Sir WILLIAMMcMILLAN (Wentworth). - This is an item in regard to which I hope the Government will see their way, not to make what I may call, with all respect, pettifogging proposals, but to generously meet the Senate. This may be described as a great national item, which affects many of the greatest industries of the country. In this new country, where we are trying to imagine that we have a population of 20,000,000 or 30,000,000, able to supply all their own requirements, we should not place an embargo upon machinery which enters, not merely into the life of our primary industries, but into all the ramifications of our manufacturing enterprises. If honorable members on both sides could induce the Government to agree to the reduction of the duty to 10 per cent. as suggested by the Senate, we should be going a long way towards smoothing over any difficulties between the two Houses. When we consider that machinery is of a bulky character, and that the import charges must be enormous, the protection afforded to the local manufacturers will be not 10 per cent., but as high as from 20 to 50 per cent. This is a question upon which we shall, perhaps, have to divide the committee. On a former occasion there was a majority of only one against our proposal to reduce the duty to 12½ per cent., and I am inclined to think that many honorable members whose pairs were recorded against the proposal would have voted with us if they had been here. However, that is a mere matter of opinion. If honorable members are anxious to save the country from a commercial crisis, and to dispel the present unrest and instability which is eating the heart out of the community, an opportunity is presented for a liberal exercise of thatspirit of compromise and concession which must enter, more or less, into our relations with the other Chamber. I do believe it would create a good impression if the Government were willing to give way upon this item.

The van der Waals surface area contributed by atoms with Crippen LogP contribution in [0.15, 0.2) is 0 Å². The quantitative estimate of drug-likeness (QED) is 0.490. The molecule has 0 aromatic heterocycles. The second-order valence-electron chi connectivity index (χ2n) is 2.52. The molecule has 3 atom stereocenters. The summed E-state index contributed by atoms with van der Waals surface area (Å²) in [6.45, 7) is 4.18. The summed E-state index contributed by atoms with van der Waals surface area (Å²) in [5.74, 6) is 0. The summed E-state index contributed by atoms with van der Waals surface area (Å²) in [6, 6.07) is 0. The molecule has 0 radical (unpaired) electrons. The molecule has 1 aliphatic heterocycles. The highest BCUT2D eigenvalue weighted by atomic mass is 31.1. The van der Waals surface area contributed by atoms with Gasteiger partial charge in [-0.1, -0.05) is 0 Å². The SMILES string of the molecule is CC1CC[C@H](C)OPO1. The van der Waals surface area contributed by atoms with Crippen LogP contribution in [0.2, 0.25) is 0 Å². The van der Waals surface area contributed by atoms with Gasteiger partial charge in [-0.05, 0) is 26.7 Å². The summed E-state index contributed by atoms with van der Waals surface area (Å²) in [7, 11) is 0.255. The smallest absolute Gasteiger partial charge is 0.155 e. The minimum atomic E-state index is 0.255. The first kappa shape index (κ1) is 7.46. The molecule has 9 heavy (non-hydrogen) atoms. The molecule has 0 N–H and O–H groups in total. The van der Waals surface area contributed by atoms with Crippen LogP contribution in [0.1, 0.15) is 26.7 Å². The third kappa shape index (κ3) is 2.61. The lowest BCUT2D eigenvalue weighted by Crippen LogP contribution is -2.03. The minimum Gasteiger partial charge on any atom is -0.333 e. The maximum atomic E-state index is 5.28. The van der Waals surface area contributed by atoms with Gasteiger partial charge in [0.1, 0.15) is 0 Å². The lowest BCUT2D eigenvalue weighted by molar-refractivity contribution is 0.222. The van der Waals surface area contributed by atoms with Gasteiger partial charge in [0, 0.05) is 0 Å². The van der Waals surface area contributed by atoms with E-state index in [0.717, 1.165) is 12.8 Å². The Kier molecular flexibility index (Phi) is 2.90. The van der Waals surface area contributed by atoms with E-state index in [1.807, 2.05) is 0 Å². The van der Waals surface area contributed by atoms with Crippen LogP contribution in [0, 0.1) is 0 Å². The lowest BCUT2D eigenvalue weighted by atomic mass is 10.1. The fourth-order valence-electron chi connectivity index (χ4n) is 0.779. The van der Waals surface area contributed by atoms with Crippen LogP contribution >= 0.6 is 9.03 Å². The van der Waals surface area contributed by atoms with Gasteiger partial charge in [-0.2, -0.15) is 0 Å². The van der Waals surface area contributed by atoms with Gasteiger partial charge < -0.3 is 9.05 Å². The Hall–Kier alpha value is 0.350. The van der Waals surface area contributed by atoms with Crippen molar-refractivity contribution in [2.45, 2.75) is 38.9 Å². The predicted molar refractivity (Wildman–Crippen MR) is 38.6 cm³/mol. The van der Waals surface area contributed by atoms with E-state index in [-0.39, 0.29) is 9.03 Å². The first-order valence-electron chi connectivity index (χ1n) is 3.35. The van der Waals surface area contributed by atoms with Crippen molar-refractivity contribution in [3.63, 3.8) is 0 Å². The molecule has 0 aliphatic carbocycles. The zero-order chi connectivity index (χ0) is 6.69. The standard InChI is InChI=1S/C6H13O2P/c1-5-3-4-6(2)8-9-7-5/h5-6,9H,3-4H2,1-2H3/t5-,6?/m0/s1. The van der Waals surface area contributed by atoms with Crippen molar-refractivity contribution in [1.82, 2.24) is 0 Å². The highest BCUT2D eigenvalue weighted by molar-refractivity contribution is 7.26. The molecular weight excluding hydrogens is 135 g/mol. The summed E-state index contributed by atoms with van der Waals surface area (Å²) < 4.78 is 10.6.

Mr. BATCHELOR(South Australia).The honorable member for Wentworth has urged those who sit on both sides of the Chamber to press the Government to accede to the request of the Senate. But I desire to point out that in my opinion the Government, by reducing the duty from 15 to 12½ per cent., will throw over the whole manufacturing industry of Australia. Instead of this being a protective Tariff, so far as the great industries of the country are concerned, it is anything but that. It is a thing of shreds and patches, without cohesion or consistency. Relatively unimportant industries are granted a large measure of protection, whilst the great enterprises which are really worth conserving, are treated without consideration. So far as I am concerned, I entirely repudiate the idea that this Tariff is a protective one.


Mr Mauger - It is a mongrel Tariff.